Background: Cardiovascular disease (CVD) is a group of conditions affecting the functioning of the heart or blood vessels and is one of the leading causes of death globally. Like other countries, CVD prevalence is also rising among the adults in Bangladesh. Epidemiological studies have shown not only a high CVD prevalence but also a significant increase in its prevalence in Bangladesh in the last few decades. To have a better understanding of the current CVD prevalence scenario, we conducted this systematic review and meta-analysis. Our objective was to assess the prevalence of CVD among the Bangladeshi adult population using evidence from the published scientific literature.

Methods: Electronic databases such as MEDLINE, Embase and PubMed were searched. We also manually checked the references of all relevant publications that describe the prevalence of CVD in Bangladeshi adults. To pool the CVD prevalence, we used random-effects meta-analysis. We assessed heterogeneity using both the formal tests and the subgroup analyses. We also assessed study quality and examined publication bias.

Results: We retrieved 755 potentially relevant papers through searches of electronic and gray literature, of which only 13 met inclusion criteria after the screening and were included in this review. Of the studies that met inclusion criteria, three were carried out in rural populations, five in both urban and rural populations and two in strictly urban populations. Male and female participation in the studies was almost equal. The weighted pooled prevalence of CVD was 5.0%, regardless of the types of CVD, gender and geographical location of the study participants. There was also a high heterogeneity in the observed CVD prevalence. Weighted pooled prevalence of overall CVD in the Bangladeshi population was higher in urban areas (8%) compared to rural areas (2%). However, no such difference was observed in terms of gender (3% for both males and females). The highest reported prevalence (21%) was for heart disease, while the lowest reported prevalence (1%) was for stroke. Sources of heterogeneity were often unexplained. The criteria used to assess study quality were fulfilled by only a few studies, and adequate sample size criteria was missed by almost all of them. In addition, there was evidence of small-study effects.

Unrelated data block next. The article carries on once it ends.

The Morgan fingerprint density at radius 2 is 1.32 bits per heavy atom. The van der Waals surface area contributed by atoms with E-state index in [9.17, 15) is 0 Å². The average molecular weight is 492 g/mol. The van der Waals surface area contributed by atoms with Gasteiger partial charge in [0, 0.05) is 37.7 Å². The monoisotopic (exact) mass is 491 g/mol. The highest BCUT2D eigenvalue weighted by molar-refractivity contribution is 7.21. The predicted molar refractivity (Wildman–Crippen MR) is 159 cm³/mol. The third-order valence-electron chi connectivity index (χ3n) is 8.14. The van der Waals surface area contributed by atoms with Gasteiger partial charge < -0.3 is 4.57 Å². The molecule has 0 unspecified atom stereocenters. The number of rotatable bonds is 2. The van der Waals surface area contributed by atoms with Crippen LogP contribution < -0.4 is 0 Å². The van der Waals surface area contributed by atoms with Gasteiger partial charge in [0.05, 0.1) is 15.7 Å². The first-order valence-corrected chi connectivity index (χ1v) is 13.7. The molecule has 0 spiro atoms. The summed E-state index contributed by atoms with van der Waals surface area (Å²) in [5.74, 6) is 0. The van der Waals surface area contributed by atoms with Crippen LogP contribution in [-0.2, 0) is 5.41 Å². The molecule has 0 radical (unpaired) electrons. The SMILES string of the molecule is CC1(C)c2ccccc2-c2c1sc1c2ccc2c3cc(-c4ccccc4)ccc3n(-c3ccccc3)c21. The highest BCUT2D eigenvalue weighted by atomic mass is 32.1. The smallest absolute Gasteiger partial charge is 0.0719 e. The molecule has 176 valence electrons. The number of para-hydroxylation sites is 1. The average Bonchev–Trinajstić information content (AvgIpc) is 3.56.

Conclusion: A high CVD prevalence along with an upward trend was observed in Bangladeshi adults. Proper strategies are required for primary prevention of CVD so that a further increase can be alleviated and the morbidity and mortality associated with it can be reduced.
View Article and Find Full Text PDF

Download full-text PDF

Source
http://dx.doi.org/10.2147/VHRM.S166111DOI Listing
http://www.ncbi.nlm.nih.gov/pmc/articles/PMC6110270PMC
November 2018

Place and Child Health: The Interaction of Population Density and Sanitation in Developing Countries.